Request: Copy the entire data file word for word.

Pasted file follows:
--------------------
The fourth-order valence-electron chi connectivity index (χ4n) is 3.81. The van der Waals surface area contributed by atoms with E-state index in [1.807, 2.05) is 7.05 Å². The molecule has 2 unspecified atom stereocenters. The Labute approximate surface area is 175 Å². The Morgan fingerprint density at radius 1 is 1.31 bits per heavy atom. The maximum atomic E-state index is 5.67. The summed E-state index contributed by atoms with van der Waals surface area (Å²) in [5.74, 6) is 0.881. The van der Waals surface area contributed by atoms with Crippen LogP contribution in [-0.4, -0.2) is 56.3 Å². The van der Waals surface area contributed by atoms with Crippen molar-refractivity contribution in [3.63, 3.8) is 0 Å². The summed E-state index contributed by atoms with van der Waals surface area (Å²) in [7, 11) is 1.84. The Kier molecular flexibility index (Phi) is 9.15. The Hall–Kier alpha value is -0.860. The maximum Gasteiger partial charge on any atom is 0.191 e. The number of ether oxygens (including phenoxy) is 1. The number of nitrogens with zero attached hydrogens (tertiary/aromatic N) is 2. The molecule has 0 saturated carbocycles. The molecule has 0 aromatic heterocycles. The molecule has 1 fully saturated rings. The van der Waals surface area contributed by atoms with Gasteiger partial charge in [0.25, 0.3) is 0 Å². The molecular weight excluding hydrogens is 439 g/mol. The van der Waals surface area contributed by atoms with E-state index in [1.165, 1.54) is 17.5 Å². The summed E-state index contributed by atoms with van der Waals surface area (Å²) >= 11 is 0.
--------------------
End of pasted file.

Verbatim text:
The fourth-order valence-electron chi connectivity index (χ4n) is 3.81. The van der Waals surface area contributed by atoms with E-state index in [1.807, 2.05) is 7.05 Å². The molecule has 2 unspecified atom stereocenters. The Labute approximate surface area is 175 Å². The Morgan fingerprint density at radius 1 is 1.31 bits per heavy atom. The maximum atomic E-state index is 5.67. The summed E-state index contributed by atoms with van der Waals surface area (Å²) in [5.74, 6) is 0.881. The van der Waals surface area contributed by atoms with Crippen LogP contribution in [-0.4, -0.2) is 56.3 Å². The van der Waals surface area contributed by atoms with Crippen molar-refractivity contribution in [3.63, 3.8) is 0 Å². The summed E-state index contributed by atoms with van der Waals surface area (Å²) in [7, 11) is 1.84. The Kier molecular flexibility index (Phi) is 9.15. The Hall–Kier alpha value is -0.860. The maximum Gasteiger partial charge on any atom is 0.191 e. The number of ether oxygens (including phenoxy) is 1. The number of nitrogens with zero attached hydrogens (tertiary/aromatic N) is 2. The molecule has 0 saturated carbocycles. The molecule has 0 aromatic heterocycles. The molecule has 1 fully saturated rings. The van der Waals surface area contributed by atoms with Gasteiger partial charge in [0.25, 0.3) is 0 Å². The molecular weight excluding hydrogens is 439 g/mol. The van der Waals surface area contributed by atoms with E-state index in [1.165, 1.54) is 17.5 Å². The summed E-state index contributed by atoms with van der Waals surface area (Å²) >= 11 is 0.